More On Legal & Compliancefrom The Advisor's Professional Library
- Whistleblowers A whistleblower is any individual providing the SEC with original information related to a possible violation of federal securities law. The Dodd-Frank Act established a whistleblower program that enables the SEC to reward individuals who voluntarily provide such information.
- Recent Changes in the Regulatory Landscape 2011 marked a major shift in the regulatory environment, as the SEC adopted rules for implementing the Dodd-Frank Act. Many changes to Investment Advisers Act were authorized by Title IV of the Dodd-Frank Act.
A federal appeals court in Manhattan ruled on Wednesday that the Financial Industry Regulatory Authority (FINRA) does not have the right to take its members to court to enforce its disciplinary actions, The New York Times reported.
The ruling, which The Times calls a “surprise decision,” curbs the powers of FINRA and came after a 14-year fight waged by Fiero Brothers, a tiny penny-stock brokerage firm, and its owner, John J. Fiero.
In December 2000, after legal disputes that lasted several years, The Times says that FINRA accused Fiero and his firm of violating federal fraud statutes—specifically, “engaging in a manipulative activity known as naked short-selling. Besides expelling the firm, the regulator imposed a $1 million fine.”
The firm was shuttered and its owner was barred from the market, but both refused to pay the fine and, ultimately, FINRA wound up in federal court trying to collect the money, The Times reported.
But a three-judge panel of the U.S. Court of Appeals for the Second Circuit ruled that FINRA had no right to shutter the firm and bar its owner. In an opinion written by Judge Ralph K. Winter Jr., The Times writes that “the panel unexpectedly overturned a lower court and ruled that neither the nation’s foundational securities laws, adopted in 1934, nor a ‘housekeeping’ rule adopted by FINRA in 1990 gave it the right to pursue its monetary sanctions in court.”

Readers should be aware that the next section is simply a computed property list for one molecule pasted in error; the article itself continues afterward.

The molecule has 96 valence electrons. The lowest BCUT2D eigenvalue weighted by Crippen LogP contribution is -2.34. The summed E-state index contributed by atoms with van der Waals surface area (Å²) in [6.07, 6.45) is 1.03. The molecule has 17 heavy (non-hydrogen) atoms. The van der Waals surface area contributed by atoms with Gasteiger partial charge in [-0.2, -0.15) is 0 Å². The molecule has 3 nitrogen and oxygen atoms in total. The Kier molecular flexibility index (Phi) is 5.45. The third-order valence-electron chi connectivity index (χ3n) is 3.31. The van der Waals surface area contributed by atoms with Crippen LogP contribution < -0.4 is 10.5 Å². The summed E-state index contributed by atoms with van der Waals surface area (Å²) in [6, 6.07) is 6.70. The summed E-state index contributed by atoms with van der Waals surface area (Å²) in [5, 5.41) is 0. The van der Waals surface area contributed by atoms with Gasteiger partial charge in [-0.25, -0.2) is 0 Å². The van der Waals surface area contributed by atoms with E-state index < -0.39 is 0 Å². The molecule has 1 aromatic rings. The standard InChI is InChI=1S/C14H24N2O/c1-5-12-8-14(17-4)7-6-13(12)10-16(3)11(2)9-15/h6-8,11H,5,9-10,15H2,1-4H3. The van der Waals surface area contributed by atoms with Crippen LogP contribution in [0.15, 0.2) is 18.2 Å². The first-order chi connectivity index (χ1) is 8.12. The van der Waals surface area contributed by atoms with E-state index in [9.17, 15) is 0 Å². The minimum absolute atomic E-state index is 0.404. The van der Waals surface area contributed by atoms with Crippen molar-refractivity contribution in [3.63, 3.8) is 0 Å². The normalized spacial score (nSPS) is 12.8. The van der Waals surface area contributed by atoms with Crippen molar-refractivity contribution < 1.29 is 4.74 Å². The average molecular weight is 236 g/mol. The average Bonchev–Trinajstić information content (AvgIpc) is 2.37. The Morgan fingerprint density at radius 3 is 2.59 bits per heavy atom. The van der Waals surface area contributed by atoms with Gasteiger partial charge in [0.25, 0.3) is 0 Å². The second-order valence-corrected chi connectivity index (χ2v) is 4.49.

“The principal issue is whether the Financial Industry Regulatory Authority Inc. has the authority to bring court actions to collect disciplinary fines,” Winter wrote. “We hold that it does not and reverse.”
The Times notes that T. Grant Callery, FINRA’s general counsel, said the organization would “continue to review the ruling and weigh our options.” But he insisted the decision would not affect the self-regulatory group’s “ability to enforce FINRA rules and securities laws, to discipline firms or protect investors.”
While The Times reported that some securities law experts say the ruling “neuters” FINRA, Brian Rubin, a partner in the law firm Sutherland Asbill & Brennan’s Washington office, who’s a member of the firm’s Litigation Practice Group, and represents broker-dealers and investment advisors, told AdvisorOne that he doesn’t think the case “is as significant as it’s being portrayed.”
The Times article, he said, missed the fact that “for the past several years, FINRA’s Sanction Guidelines have discouraged ordering fines if a rep is barred. Therefore, under the current procedures, there probably wouldn’t have been a fine ordered against Fiero.” Added Rubin: “I think it’s a matter of resources. FINRA wants to stop wrongdoers from continuing to act. FINRA has a broader mission than simply imposing fines. In addition, reps who are suspended (as opposed to barred) and fined aren’t allowed to return to the industry until they pay the fine. The decision doesn’t impact that.”
As for how the decision may impact the Securities and Exchange Commission’s power, Rubin said, “The SEC has its own statutes.”
With regard to the proposed new self regulatory organization for advisors—and FINRA taking on that SRO role—Rubin says this decision will have “minimal or no impact.” At this point, “we don’t know how [any SRO] legislation will shape up, and whether there will be a mechanism for the new SRO to collect fines. The decision doesn't affect FINRA’s current status as the leading candidate to become the SRO.”